Hurricane Beulah was my first one. It slammed into the Texas coast back in 1967 before I came to CBS. It left one-sixth of my home state underwater. Harvey would be even worse, but as I watched what Harvey wrought, I was struck by just how similar those pictures were to my memories of Beulah 50 years ago. Our technology is so good now, we knew exactly when Harvey would make landfall and a lot more. But it's not the technology we remember.
CBS News Contributor Bob Schieffer explores how the youthful scion of a prominent family mastered a new media and rode it into the White House. With the youth and glamour and excitement that the Kennedys brought to the White House, they turned the black-and-white movie of American politics into blazing technicolor. And then with his tragic death, John F. Kennedy became not just an icon but an almost mythical figure. To many, the Kennedys became America's royal family.
WASHINGTON -- I interviewed Sen. John McCain the other night during a chaotic week and he said, "Bob we've seen this movie before." So I'm thinking, "what if this movie had a slightly different plot?" What if President Trump had taken Barack Obama's private advice to get Gen. Flynn to resign in the beginning? What if he had cut Flynn loose after Flynn told the Trump team he was under federal investigation?
Muck Rack makes it simple to find people, tweets, or articles that mention any name, keyword, company, hashtag etc. We've compiled this guide to help you make the most of your search.
Selecting a term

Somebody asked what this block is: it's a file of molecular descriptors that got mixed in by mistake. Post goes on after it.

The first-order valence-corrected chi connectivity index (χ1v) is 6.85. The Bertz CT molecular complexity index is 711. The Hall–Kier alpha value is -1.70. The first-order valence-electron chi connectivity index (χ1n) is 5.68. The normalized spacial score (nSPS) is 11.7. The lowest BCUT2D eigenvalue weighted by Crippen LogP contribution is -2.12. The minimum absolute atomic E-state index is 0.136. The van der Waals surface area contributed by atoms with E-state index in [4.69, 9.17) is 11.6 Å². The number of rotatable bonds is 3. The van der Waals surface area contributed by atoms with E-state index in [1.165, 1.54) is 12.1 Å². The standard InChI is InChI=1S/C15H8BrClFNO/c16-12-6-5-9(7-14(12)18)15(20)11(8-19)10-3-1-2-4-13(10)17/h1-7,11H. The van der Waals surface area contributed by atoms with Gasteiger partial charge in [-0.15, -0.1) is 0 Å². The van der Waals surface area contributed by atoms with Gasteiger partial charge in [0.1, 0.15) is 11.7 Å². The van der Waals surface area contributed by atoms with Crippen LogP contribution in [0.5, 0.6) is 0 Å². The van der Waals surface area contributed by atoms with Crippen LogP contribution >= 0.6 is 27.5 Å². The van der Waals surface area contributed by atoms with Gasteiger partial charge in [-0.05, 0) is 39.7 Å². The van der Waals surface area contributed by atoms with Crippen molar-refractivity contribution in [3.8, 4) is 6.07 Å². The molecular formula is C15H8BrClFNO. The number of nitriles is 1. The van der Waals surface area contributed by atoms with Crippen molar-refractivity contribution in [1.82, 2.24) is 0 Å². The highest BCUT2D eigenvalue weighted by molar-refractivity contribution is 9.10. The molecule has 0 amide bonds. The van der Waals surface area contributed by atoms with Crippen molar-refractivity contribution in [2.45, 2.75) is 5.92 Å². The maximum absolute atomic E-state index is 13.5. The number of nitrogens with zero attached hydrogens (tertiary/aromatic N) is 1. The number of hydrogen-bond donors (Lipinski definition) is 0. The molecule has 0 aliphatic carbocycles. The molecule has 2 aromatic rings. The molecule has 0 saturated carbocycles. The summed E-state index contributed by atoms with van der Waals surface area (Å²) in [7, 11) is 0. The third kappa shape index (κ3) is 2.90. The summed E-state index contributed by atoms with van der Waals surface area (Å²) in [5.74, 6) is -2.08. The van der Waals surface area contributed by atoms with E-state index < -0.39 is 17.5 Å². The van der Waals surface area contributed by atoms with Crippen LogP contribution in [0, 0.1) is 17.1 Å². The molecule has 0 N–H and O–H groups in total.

Start searching tweets, articles from media outlets, articles mentioned in tweets, journalists'
names, titles and bios with some suggested searches:
Companies or Topics (e.g. iPhone, Microsoft)
Phrases (e.g. "cloud computing") — use quotes to keep the terms together
Twitter handles (e.g. @username) — returns those who have mentioned or replied to
Names (e.g. "David Pogue")
Hashtags (e.g. #sxsw, #london2012)
Bio details (e.g. vegan, Olympics, father)
Muck Rack's Advanced Search allows for many boolean operators.
Find results that mention multiple specified terms, use AND or
+. For example, ensure each result contains both Elon Musk and Mark Zuckerberg by
searching Obama AND Romney or Obama + Romney.
Use the operators OR or , to broaden your search when you'd like either of
multiple terms to appear in results. (This is the default behavior of our search when no operators
are used.) For example, search for democrat OR republican to find results that refer to
Democrats and/or Republicans.
Use NOT or - to subtract results from your search. For
example, searching Disney will yield results about the Walt Disney Company as well as Walt Disney
World Resort. To exclude mentions of Disney World, search for Disney -World or Disney
When using one of these operators with a phrase, enclose it in quotation marks. For example, you can
find results about smartphones excluding Apple's iPhone 4S by searching smartphone -"iPhone
Exact case matching or punctuation
If you're searching for a brand name or keyword that relies on specific punctuation marks or capitalization, you can
find results that match your exact query by adding matchcase: before the keyword you're searching for, like matchcase:E*TRADE .
Use parentheses to separate multiple
boolean phrases. For example, to find journalists talking about having fun in Disney World or
Disneyland, search for ("disney world" OR disneyland) AND fun.
An asterisk can be used to search for any variation of a root word truncated by the asterisk. For example, searching for admin* will return results for administrator, administration, administer, administered, etc.
A near operator is an AND operator where you can control the distance between the words. You can vary the distance the near operation uses by adding a forward slash and number (between 0-99) such as strawberries NEAR/10 "whipped cream", which means the strawberries must exist within 10 words of "whipped cream".